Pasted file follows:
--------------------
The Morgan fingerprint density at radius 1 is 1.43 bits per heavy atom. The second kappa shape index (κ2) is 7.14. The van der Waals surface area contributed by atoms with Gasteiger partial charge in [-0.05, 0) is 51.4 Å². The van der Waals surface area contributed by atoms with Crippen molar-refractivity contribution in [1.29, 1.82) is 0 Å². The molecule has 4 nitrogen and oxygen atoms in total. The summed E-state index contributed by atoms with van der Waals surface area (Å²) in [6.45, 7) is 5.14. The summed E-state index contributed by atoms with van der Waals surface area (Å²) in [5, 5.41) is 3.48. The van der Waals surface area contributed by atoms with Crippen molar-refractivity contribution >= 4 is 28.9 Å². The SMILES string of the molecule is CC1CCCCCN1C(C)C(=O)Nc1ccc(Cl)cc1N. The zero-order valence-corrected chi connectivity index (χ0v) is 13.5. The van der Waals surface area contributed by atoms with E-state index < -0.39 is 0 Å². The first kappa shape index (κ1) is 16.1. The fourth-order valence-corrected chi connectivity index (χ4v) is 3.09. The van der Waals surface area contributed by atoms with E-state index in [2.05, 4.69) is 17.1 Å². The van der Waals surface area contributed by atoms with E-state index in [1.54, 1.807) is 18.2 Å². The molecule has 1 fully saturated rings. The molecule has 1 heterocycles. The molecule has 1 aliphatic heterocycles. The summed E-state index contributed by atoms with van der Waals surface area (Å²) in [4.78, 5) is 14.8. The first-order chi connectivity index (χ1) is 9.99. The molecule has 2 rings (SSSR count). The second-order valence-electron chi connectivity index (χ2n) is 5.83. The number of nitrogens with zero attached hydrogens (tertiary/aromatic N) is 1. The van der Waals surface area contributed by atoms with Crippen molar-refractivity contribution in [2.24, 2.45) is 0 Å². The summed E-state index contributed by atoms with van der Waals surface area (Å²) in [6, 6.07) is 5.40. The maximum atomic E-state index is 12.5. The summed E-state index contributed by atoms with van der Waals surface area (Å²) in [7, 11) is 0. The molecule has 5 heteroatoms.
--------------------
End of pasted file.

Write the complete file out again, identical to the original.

The Morgan fingerprint density at radius 1 is 1.43 bits per heavy atom. The second kappa shape index (κ2) is 7.14. The van der Waals surface area contributed by atoms with Gasteiger partial charge in [-0.05, 0) is 51.4 Å². The van der Waals surface area contributed by atoms with Crippen molar-refractivity contribution in [1.29, 1.82) is 0 Å². The molecule has 4 nitrogen and oxygen atoms in total. The summed E-state index contributed by atoms with van der Waals surface area (Å²) in [6.45, 7) is 5.14. The summed E-state index contributed by atoms with van der Waals surface area (Å²) in [5, 5.41) is 3.48. The van der Waals surface area contributed by atoms with Crippen molar-refractivity contribution >= 4 is 28.9 Å². The SMILES string of the molecule is CC1CCCCCN1C(C)C(=O)Nc1ccc(Cl)cc1N. The zero-order valence-corrected chi connectivity index (χ0v) is 13.5. The van der Waals surface area contributed by atoms with E-state index < -0.39 is 0 Å². The first kappa shape index (κ1) is 16.1. The fourth-order valence-corrected chi connectivity index (χ4v) is 3.09. The van der Waals surface area contributed by atoms with E-state index in [2.05, 4.69) is 17.1 Å². The van der Waals surface area contributed by atoms with E-state index in [1.54, 1.807) is 18.2 Å². The molecule has 1 fully saturated rings. The molecule has 1 heterocycles. The molecule has 1 aliphatic heterocycles. The summed E-state index contributed by atoms with van der Waals surface area (Å²) in [4.78, 5) is 14.8. The first-order chi connectivity index (χ1) is 9.99. The molecule has 2 rings (SSSR count). The second-order valence-electron chi connectivity index (χ2n) is 5.83. The number of nitrogens with zero attached hydrogens (tertiary/aromatic N) is 1. The van der Waals surface area contributed by atoms with Crippen molar-refractivity contribution in [2.24, 2.45) is 0 Å². The summed E-state index contributed by atoms with van der Waals surface area (Å²) in [6, 6.07) is 5.40. The maximum atomic E-state index is 12.5. The summed E-state index contributed by atoms with van der Waals surface area (Å²) in [7, 11) is 0. The molecule has 5 heteroatoms.